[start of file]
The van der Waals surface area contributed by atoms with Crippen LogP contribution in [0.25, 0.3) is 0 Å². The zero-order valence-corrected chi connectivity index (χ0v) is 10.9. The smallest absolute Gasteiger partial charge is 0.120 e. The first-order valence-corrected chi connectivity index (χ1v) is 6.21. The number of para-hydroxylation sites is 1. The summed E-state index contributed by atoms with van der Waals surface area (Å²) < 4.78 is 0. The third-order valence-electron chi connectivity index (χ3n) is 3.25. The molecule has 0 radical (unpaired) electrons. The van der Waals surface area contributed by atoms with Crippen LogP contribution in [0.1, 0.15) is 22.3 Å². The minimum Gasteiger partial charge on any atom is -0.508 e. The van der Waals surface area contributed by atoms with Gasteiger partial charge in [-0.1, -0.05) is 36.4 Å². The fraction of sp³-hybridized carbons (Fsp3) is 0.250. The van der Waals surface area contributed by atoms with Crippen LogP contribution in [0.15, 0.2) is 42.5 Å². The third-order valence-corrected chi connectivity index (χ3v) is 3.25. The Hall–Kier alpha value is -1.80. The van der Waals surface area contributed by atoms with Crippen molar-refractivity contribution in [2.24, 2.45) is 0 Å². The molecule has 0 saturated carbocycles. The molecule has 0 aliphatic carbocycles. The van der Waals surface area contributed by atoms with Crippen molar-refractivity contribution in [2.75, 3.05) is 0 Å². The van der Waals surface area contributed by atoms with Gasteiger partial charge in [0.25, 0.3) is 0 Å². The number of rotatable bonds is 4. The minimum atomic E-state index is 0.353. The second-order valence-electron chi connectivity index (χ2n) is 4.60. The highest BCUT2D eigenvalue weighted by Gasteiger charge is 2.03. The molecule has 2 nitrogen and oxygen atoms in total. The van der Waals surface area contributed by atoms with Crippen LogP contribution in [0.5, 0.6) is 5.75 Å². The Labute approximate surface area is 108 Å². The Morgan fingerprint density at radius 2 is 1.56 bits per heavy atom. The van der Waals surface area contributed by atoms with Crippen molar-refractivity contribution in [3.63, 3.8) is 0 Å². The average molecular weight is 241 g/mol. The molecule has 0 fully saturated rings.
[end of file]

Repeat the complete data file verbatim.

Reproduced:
The van der Waals surface area contributed by atoms with Crippen LogP contribution in [0.25, 0.3) is 0 Å². The zero-order valence-corrected chi connectivity index (χ0v) is 10.9. The smallest absolute Gasteiger partial charge is 0.120 e. The first-order valence-corrected chi connectivity index (χ1v) is 6.21. The number of para-hydroxylation sites is 1. The summed E-state index contributed by atoms with van der Waals surface area (Å²) < 4.78 is 0. The third-order valence-electron chi connectivity index (χ3n) is 3.25. The molecule has 0 radical (unpaired) electrons. The van der Waals surface area contributed by atoms with Crippen LogP contribution in [0.1, 0.15) is 22.3 Å². The minimum Gasteiger partial charge on any atom is -0.508 e. The van der Waals surface area contributed by atoms with Gasteiger partial charge in [-0.1, -0.05) is 36.4 Å². The fraction of sp³-hybridized carbons (Fsp3) is 0.250. The van der Waals surface area contributed by atoms with Crippen LogP contribution in [0.15, 0.2) is 42.5 Å². The third-order valence-corrected chi connectivity index (χ3v) is 3.25. The Hall–Kier alpha value is -1.80. The van der Waals surface area contributed by atoms with Crippen molar-refractivity contribution in [2.24, 2.45) is 0 Å². The molecule has 0 saturated carbocycles. The molecule has 0 aliphatic carbocycles. The van der Waals surface area contributed by atoms with Crippen molar-refractivity contribution in [2.75, 3.05) is 0 Å². The van der Waals surface area contributed by atoms with Gasteiger partial charge in [0.25, 0.3) is 0 Å². The number of rotatable bonds is 4. The minimum atomic E-state index is 0.353. The second-order valence-electron chi connectivity index (χ2n) is 4.60. The highest BCUT2D eigenvalue weighted by Gasteiger charge is 2.03. The molecule has 2 nitrogen and oxygen atoms in total. The van der Waals surface area contributed by atoms with Crippen LogP contribution in [0.5, 0.6) is 5.75 Å². The Labute approximate surface area is 108 Å². The Morgan fingerprint density at radius 2 is 1.56 bits per heavy atom. The van der Waals surface area contributed by atoms with Crippen molar-refractivity contribution in [3.63, 3.8) is 0 Å². The average molecular weight is 241 g/mol. The molecule has 0 fully saturated rings.